Trade, conquest and therapeutics in the eighteenth century

Medicine was transformed in the eighteenth century. Aligning the trajectories of intellectual and material wealth, this book uncovers how medicine acquired a new materialism as well as new materials in the context of global commerce and warfare. It studies the expansion of medicine as it acquired new materials and methods in an age of discovery and shows how eighteenth-century therapeutics encapsulates the intellectual and material resources of conquest. Bringing together a wide range of sources, the book argues that the intellectual developments in European medicine were inextricably linked to histories of conquest, colonisation and the establishment of colonial institutions. Medicine in the eighteenth-century colonies was shaped by the two main products of European mercantilism: minerals and spices. Forts and hospitals were often established as the first signs of British settlement in enemy territories, like the one in Navy Island. The shifting fortunes on the Coromandel Coast over the eighteenth century saw the decline of traditional ports like Masulipatnam and the emergence of Madras as the centre of British trade. The book also explores the emergence of materia medica and medical botany at confluence of the intellectual, spiritual and material quests. Three different forms of medical knowledge acquired by the British in the colonies: plants (columba roots and Swietenia febrifuga), natural objects and indigenous medical preparations (Tanjore pills). The book examines the texts, plants, minerals, colonial hospitals, dispensatories and the works of surgeons, missionaries and travellers to demonstrate that these were shaped by the material constitution of eighteenth century European colonialism.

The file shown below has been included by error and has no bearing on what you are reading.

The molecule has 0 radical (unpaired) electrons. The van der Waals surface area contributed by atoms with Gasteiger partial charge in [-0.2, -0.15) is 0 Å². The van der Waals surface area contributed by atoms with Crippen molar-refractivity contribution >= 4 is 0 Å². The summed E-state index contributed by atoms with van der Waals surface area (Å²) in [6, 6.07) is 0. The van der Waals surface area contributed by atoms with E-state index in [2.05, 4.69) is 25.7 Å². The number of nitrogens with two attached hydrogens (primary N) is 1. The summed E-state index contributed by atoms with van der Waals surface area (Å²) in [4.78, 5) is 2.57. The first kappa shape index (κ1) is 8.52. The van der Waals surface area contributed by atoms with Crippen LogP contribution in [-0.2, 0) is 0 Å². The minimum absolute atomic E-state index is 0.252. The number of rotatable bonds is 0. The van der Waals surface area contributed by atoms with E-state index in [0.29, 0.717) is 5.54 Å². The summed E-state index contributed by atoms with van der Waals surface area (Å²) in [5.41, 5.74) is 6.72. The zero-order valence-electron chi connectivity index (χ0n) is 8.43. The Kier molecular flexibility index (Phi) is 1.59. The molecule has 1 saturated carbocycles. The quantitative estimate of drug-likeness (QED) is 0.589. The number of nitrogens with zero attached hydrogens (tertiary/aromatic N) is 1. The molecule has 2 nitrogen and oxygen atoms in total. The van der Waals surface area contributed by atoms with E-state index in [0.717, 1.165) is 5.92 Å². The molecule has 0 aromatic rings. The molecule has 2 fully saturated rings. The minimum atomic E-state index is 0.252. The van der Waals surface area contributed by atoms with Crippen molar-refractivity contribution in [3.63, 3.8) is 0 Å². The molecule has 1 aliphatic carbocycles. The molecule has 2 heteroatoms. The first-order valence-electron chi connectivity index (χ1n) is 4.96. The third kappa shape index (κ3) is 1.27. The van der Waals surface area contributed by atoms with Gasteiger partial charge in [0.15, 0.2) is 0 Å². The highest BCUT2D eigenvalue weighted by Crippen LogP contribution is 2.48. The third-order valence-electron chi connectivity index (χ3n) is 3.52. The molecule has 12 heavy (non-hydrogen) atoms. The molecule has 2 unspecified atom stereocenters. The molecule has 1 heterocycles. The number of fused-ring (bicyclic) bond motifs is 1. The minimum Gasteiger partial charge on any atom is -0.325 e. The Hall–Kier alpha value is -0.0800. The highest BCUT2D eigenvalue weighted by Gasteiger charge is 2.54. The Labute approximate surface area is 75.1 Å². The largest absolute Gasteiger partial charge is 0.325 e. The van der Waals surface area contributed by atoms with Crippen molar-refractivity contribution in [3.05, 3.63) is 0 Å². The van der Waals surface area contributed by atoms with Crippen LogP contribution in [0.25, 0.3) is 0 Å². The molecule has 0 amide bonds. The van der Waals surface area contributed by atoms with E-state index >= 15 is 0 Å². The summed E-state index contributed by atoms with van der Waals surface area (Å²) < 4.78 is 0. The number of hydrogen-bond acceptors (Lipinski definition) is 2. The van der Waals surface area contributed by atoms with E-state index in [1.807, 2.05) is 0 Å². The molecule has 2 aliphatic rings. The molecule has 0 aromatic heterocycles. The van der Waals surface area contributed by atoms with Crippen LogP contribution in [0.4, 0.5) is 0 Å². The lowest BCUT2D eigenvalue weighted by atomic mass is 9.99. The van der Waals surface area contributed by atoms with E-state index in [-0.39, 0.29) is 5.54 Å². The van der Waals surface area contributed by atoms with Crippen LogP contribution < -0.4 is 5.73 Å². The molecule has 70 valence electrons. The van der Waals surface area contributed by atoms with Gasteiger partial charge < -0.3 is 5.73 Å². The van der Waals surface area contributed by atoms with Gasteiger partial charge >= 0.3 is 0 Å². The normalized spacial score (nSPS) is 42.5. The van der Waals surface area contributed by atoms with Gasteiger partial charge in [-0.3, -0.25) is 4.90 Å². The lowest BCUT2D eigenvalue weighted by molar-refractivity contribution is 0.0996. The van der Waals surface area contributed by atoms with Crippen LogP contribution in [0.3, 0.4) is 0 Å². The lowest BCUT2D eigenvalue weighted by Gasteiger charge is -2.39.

Patrick Peel